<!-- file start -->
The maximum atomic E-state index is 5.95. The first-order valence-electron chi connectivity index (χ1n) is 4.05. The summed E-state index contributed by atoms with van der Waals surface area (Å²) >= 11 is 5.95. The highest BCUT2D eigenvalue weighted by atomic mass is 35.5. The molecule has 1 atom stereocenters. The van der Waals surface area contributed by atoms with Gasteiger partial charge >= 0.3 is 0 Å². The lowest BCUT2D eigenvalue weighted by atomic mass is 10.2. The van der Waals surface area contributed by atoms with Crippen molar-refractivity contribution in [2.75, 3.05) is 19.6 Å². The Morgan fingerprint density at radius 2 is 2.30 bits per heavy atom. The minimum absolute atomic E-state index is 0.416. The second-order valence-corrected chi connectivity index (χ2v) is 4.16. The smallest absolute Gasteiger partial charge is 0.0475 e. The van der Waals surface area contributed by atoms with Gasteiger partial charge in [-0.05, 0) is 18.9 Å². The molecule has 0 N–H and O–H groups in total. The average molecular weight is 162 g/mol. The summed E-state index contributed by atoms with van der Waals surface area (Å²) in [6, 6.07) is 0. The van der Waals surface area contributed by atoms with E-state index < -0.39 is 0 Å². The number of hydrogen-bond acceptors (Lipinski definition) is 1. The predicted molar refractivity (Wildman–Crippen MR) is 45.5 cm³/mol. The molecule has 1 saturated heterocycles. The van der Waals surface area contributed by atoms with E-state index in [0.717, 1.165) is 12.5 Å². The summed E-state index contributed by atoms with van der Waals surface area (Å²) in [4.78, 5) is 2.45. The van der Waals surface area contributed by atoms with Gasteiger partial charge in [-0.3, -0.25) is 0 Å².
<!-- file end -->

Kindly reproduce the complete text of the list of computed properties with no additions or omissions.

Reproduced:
The maximum atomic E-state index is 5.95. The first-order valence-electron chi connectivity index (χ1n) is 4.05. The summed E-state index contributed by atoms with van der Waals surface area (Å²) >= 11 is 5.95. The highest BCUT2D eigenvalue weighted by atomic mass is 35.5. The molecule has 1 atom stereocenters. The van der Waals surface area contributed by atoms with Gasteiger partial charge >= 0.3 is 0 Å². The lowest BCUT2D eigenvalue weighted by atomic mass is 10.2. The van der Waals surface area contributed by atoms with Crippen molar-refractivity contribution in [2.75, 3.05) is 19.6 Å². The Morgan fingerprint density at radius 2 is 2.30 bits per heavy atom. The minimum absolute atomic E-state index is 0.416. The second-order valence-corrected chi connectivity index (χ2v) is 4.16. The smallest absolute Gasteiger partial charge is 0.0475 e. The van der Waals surface area contributed by atoms with Gasteiger partial charge in [-0.05, 0) is 18.9 Å². The molecule has 0 N–H and O–H groups in total. The average molecular weight is 162 g/mol. The summed E-state index contributed by atoms with van der Waals surface area (Å²) in [6, 6.07) is 0. The van der Waals surface area contributed by atoms with E-state index < -0.39 is 0 Å². The number of hydrogen-bond acceptors (Lipinski definition) is 1. The predicted molar refractivity (Wildman–Crippen MR) is 45.5 cm³/mol. The molecule has 1 saturated heterocycles. The van der Waals surface area contributed by atoms with E-state index in [0.717, 1.165) is 12.5 Å². The summed E-state index contributed by atoms with van der Waals surface area (Å²) in [4.78, 5) is 2.45. The van der Waals surface area contributed by atoms with Gasteiger partial charge in [-0.3, -0.25) is 0 Å².